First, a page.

How to calculate FCF?
There are three different methods to calculate free cash flow because all companies don’t have the same financial statements. But, here we will present the most common and simplest method. To perform a proper calculation, we need to know operating cash flow and capital expenditures, both obtained from the cash flow statement.
To calculate FCF, find the cash flow from operations (also referred ”net cash from operating activities”) and subtract capital expenditure, which can be found on the balance sheet. The formula for the free cash flow is
FCF = Operating cash flow − Capital expenditures
Operating cash flow is net cash that depends on the company’s operations. It has much better access to real cash earnings than EBITDA or net income. EBITDA does not take into account working capital, i.e. when investors compare the company only with EBITDA, it does not matter whether the company spends 4% of revenue for its own needs or spends 40%. Then the net income does not take into account the capital invested in that period. It can be assumed that this is the depreciation of the purchased assets through the income statement, but this does not include the actual cash used for new business or the purchase of new equipment in a given period. The free cash flow includes the actual capital expenditures Capital expenditures (or CAPEX) represent the amount of money that represents business growth during the period for which we perform analyzes. It includes technology, new equipment, infrastructure.
For example, let us calculate Ann’s cash flow for 2020, according to the company’s statement, if cash flow from operating activities is $1 million and capital expenditures are $550, 500.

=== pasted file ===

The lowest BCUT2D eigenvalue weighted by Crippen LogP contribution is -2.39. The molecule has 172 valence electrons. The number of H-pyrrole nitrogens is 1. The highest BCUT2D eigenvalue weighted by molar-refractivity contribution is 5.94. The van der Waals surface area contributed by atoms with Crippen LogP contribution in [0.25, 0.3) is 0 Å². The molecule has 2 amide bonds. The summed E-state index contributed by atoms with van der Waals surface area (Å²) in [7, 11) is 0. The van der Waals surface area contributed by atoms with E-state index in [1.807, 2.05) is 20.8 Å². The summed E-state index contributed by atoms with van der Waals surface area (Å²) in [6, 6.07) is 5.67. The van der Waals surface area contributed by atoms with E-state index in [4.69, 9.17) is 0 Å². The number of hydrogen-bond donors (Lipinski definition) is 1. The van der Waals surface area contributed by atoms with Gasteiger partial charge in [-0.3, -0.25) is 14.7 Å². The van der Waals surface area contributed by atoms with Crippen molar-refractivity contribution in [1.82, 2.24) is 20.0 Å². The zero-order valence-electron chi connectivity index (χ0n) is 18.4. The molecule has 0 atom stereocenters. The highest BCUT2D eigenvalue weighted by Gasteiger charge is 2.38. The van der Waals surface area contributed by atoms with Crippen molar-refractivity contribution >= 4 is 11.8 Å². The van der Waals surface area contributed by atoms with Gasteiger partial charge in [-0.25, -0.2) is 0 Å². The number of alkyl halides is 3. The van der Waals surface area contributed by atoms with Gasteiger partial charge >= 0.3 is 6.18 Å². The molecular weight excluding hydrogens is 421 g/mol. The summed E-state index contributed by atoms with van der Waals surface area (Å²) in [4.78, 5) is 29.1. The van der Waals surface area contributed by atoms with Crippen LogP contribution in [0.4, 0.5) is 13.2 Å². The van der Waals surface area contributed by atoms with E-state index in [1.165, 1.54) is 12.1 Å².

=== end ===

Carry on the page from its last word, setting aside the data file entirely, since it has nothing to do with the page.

FCF = $1, 000, 000 − $550, 000 = $450, 000
FCF can provide valuable insights into a company’s value and the health of its fundamental trends since it accounts for shifts in working capital. A drop in accounts payable (outflow), for example, could indicate that vendors are demanding faster payment. A drop in accounts receiv- able (inflow) could indicate that the business is receiving money from its customers. Assume a company’s net income was $50,000,000 per year for the previous decade. On the surface, that appears stable, but what if FCF has been declining for the past two years due to rising invento- ries (outflow), customers delaying payments (outflow), and vendors requesting faster payments (outflow) from the firm? In this case, FCF will show a serious financial vulnerability that would have been missed if only the income statement had been examined.